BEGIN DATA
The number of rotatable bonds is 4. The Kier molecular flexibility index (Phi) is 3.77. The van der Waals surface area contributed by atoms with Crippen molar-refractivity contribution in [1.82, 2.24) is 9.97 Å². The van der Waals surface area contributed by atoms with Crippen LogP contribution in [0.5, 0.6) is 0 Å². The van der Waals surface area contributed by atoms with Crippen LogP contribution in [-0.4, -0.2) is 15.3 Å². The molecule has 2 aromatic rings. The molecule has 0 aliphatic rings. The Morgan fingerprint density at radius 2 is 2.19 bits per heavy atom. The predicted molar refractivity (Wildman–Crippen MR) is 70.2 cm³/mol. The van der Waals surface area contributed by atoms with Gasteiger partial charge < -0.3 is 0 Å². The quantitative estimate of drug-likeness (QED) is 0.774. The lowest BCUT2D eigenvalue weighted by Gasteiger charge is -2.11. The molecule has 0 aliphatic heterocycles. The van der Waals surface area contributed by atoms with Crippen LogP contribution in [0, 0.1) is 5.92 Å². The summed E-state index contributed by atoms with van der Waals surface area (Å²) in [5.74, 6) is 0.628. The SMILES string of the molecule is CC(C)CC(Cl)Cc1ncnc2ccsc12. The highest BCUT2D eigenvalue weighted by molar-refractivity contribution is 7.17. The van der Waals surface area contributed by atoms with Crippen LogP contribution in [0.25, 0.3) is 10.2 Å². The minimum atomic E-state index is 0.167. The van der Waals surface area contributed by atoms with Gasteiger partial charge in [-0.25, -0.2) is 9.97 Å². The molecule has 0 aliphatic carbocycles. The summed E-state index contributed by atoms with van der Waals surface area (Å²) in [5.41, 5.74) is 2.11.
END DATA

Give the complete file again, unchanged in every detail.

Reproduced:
The number of rotatable bonds is 4. The Kier molecular flexibility index (Phi) is 3.77. The van der Waals surface area contributed by atoms with Crippen molar-refractivity contribution in [1.82, 2.24) is 9.97 Å². The van der Waals surface area contributed by atoms with Crippen LogP contribution in [0.5, 0.6) is 0 Å². The van der Waals surface area contributed by atoms with Crippen LogP contribution in [-0.4, -0.2) is 15.3 Å². The molecule has 2 aromatic rings. The molecule has 0 aliphatic rings. The Morgan fingerprint density at radius 2 is 2.19 bits per heavy atom. The predicted molar refractivity (Wildman–Crippen MR) is 70.2 cm³/mol. The van der Waals surface area contributed by atoms with Gasteiger partial charge < -0.3 is 0 Å². The quantitative estimate of drug-likeness (QED) is 0.774. The lowest BCUT2D eigenvalue weighted by Gasteiger charge is -2.11. The molecule has 0 aliphatic heterocycles. The van der Waals surface area contributed by atoms with Crippen LogP contribution in [0, 0.1) is 5.92 Å². The summed E-state index contributed by atoms with van der Waals surface area (Å²) in [5.74, 6) is 0.628. The SMILES string of the molecule is CC(C)CC(Cl)Cc1ncnc2ccsc12. The highest BCUT2D eigenvalue weighted by molar-refractivity contribution is 7.17. The van der Waals surface area contributed by atoms with Crippen LogP contribution in [0.25, 0.3) is 10.2 Å². The minimum atomic E-state index is 0.167. The van der Waals surface area contributed by atoms with Gasteiger partial charge in [-0.25, -0.2) is 9.97 Å². The molecule has 0 aliphatic carbocycles. The summed E-state index contributed by atoms with van der Waals surface area (Å²) in [5.41, 5.74) is 2.11.